–By Joanna Harader
I was pleasantly surprised a few weeks ago when my 6th grade daughter said she wanted to be in the summer musical at the local arts center. We got her audition song and monologue ready to go. I scheduled her audition time. And then, a few days before the audition, she freaked out: “I’m not a good singer. What if I mess up? People will be mean.”
I tried to say all the right mom things: “You have a lovely voice. You’ll do well—and even if you’re not perfect, it will be OK. Everyone will be nice. They will be just as nervous as you are. I’m so proud of you for trying something new!”
She was inconsolable. In the end, I just had to let her weep. In her room. With the door closed. For a very long time. (If you have not lived with a pre-teen, you do not know the true meaning of the phrase “wailing and gnashing of teeth.”)
What I wanted to say to her was, “Don’t cry! Don’t cry! Of course you don’t have to sing and act in front of a bunch of strangers. We’ll just cancel the audition. Don’t cry!”
But instead, I told her that she had prepared for the audition and she needed to go through with it.
In the hours before the audition, I let her weep. And we prayed. And I listened to her song and her monologue again. And I listened to her weep again. Then we went to the Arts Center and I sent her off into the theater with a bunch of other kids to face the terror of potential public humiliation.
It would have been easier to cancel the audition. But I believe failure is an important spiritual practice. It forces us to rely on God instead of ourselves. It pushes us to be vulnerable with and to trust other people. It teaches us that who we are goes so much deeper than what we can (or can’t) accomplish.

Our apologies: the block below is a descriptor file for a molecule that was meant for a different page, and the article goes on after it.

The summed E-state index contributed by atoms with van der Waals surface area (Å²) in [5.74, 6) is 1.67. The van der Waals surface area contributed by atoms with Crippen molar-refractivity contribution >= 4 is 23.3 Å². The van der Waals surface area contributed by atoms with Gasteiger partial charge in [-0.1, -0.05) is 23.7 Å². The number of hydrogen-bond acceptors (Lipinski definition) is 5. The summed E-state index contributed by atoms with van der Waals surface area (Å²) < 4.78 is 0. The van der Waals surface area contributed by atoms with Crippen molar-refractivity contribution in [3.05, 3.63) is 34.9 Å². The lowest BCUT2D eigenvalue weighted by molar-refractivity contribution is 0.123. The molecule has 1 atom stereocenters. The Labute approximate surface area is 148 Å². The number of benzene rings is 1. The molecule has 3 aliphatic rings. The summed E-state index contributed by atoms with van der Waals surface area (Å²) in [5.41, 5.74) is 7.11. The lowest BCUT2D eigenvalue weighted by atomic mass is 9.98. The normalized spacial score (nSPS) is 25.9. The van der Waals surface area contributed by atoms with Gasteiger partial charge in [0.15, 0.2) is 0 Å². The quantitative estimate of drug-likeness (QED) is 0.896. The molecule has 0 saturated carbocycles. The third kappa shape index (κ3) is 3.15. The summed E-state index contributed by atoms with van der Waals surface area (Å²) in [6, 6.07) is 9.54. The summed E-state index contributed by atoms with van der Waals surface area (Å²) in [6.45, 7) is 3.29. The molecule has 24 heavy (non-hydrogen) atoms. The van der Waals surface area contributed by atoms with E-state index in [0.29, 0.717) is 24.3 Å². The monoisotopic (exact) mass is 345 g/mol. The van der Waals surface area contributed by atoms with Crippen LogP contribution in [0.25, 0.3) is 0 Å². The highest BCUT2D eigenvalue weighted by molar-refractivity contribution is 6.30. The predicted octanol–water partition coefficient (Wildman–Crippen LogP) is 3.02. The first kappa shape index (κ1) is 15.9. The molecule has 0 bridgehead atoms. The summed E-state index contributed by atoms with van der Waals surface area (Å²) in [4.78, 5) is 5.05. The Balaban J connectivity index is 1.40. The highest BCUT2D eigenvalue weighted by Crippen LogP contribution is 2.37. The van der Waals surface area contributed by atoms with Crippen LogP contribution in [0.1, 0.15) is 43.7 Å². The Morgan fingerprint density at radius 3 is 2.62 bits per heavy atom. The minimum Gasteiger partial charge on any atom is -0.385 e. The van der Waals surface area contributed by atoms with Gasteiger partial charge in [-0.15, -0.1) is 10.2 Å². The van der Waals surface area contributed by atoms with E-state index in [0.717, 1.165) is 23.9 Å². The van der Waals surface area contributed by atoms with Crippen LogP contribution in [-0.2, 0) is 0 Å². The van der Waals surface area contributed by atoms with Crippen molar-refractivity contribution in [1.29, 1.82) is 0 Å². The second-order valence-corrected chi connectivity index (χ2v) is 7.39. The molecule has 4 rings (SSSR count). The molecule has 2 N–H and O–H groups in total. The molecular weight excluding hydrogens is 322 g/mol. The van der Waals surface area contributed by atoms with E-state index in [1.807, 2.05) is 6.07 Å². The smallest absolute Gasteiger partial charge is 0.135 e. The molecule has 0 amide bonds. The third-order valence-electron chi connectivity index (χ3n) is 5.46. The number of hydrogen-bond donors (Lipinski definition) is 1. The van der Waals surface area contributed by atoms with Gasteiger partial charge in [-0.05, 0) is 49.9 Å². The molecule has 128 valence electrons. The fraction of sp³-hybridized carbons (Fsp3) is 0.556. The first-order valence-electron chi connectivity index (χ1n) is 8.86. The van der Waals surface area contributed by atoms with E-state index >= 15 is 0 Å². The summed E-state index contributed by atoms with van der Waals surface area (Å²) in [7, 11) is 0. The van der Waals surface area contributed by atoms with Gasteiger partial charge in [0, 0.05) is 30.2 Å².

And so I waited nervously, knowing that, while truly lovely and beautiful and gifted, my daughter was far from the best singer/dancer/actor at auditions that day. I hoped she would do well—I didn’t really want her to fail. But I knew she would not be the best kid on the stage.
When she came out of her audition she wasn’t in tears, but she wasn’t happy either. Her report: “I messed up a lot and everyone else was perfect.”
We’re still waiting for them to post the cast list. Everyone who tries out gets in, and I’m assuming she will be placed in the chorus. (Following in her mother’s footsteps!) Then we’ll see if she wants to do the show.
But whatever part she gets and whatever she decides to do, I’m proud of her for getting through this, for doing something hard and scary. And I hope my encouragement/pushing has not traumatized her, but has helped her realize her own bravery and the benefits of trying something new.
And this whole experience has got me thinking: When is the last time I failed? I don’t mean a time that I forgot something a the grocery store or burnt supper or used a snippy tone with my children. But when is the last time I did something that I really and truly stink at?
I spend pretty much all of my time doing things that I think I can do well—many of them things that other people tell me I do well. I write. I pastor. I preach. I make cards. I bake cookies. I post snarky comments on Facebook.
I do not sing on stage. I certainly do not enter math competitions—which is something else my daughter did for the first time this year. I don’t play my cello for others. (Even playing at home is discouraging as my older daughter, the gifted violist, informs me how out of tune I am.)
If I can justify failure as a spiritual practice for my daughter, I should accept it as a spiritual practice for myself as well: a chance to rely on God rather than my own competence; a chance to do something just for the sake of doing it, not for the sake of doing it well; a chance to trust people to be kind when I mess up; a chance to practice being kind to myself; a chance to value myself for who I am, not for the success with which I accomplish tasks.
If I do decide to try out for a musical or play cello in public or enter a math competition, I can only hope my daughter will listen to me practice and let me cry and make me go through with it.